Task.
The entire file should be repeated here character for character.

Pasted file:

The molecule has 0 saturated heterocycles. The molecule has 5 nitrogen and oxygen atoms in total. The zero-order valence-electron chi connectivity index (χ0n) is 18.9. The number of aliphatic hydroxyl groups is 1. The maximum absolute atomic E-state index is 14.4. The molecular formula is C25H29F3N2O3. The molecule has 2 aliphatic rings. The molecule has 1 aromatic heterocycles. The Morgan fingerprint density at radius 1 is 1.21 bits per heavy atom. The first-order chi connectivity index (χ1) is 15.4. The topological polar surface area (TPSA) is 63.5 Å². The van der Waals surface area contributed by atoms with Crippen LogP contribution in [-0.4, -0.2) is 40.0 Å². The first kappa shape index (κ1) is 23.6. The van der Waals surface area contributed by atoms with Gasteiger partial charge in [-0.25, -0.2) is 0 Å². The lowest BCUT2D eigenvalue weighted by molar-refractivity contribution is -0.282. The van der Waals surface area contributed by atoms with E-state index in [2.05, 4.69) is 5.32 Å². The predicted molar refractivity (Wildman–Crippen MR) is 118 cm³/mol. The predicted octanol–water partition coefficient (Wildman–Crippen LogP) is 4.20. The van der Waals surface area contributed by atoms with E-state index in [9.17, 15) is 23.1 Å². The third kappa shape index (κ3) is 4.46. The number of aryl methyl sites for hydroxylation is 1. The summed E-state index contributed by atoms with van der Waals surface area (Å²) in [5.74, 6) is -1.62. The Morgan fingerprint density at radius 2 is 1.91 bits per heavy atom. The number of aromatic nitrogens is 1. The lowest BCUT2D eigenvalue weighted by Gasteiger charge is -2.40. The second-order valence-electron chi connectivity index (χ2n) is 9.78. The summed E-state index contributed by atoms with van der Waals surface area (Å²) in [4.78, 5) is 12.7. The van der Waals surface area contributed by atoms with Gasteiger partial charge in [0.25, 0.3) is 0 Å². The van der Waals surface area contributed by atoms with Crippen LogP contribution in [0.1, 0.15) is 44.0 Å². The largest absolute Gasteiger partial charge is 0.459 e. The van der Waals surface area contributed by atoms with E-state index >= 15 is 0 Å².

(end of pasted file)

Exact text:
The molecule has 0 saturated heterocycles. The molecule has 5 nitrogen and oxygen atoms in total. The zero-order valence-electron chi connectivity index (χ0n) is 18.9. The number of aliphatic hydroxyl groups is 1. The maximum absolute atomic E-state index is 14.4. The molecular formula is C25H29F3N2O3. The molecule has 2 aliphatic rings. The molecule has 1 aromatic heterocycles. The Morgan fingerprint density at radius 1 is 1.21 bits per heavy atom. The first-order chi connectivity index (χ1) is 15.4. The topological polar surface area (TPSA) is 63.5 Å². The van der Waals surface area contributed by atoms with Crippen LogP contribution in [-0.4, -0.2) is 40.0 Å². The first kappa shape index (κ1) is 23.6. The van der Waals surface area contributed by atoms with Gasteiger partial charge in [-0.25, -0.2) is 0 Å². The lowest BCUT2D eigenvalue weighted by molar-refractivity contribution is -0.282. The van der Waals surface area contributed by atoms with E-state index in [2.05, 4.69) is 5.32 Å². The predicted molar refractivity (Wildman–Crippen MR) is 118 cm³/mol. The predicted octanol–water partition coefficient (Wildman–Crippen LogP) is 4.20. The van der Waals surface area contributed by atoms with E-state index in [9.17, 15) is 23.1 Å². The third kappa shape index (κ3) is 4.46. The number of aryl methyl sites for hydroxylation is 1. The summed E-state index contributed by atoms with van der Waals surface area (Å²) in [5.74, 6) is -1.62. The Morgan fingerprint density at radius 2 is 1.91 bits per heavy atom. The number of aromatic nitrogens is 1. The lowest BCUT2D eigenvalue weighted by Gasteiger charge is -2.40. The second-order valence-electron chi connectivity index (χ2n) is 9.78. The summed E-state index contributed by atoms with van der Waals surface area (Å²) in [4.78, 5) is 12.7. The van der Waals surface area contributed by atoms with Gasteiger partial charge in [0.25, 0.3) is 0 Å². The van der Waals surface area contributed by atoms with Crippen LogP contribution in [0.1, 0.15) is 44.0 Å². The largest absolute Gasteiger partial charge is 0.459 e. The van der Waals surface area contributed by atoms with E-state index >= 15 is 0 Å².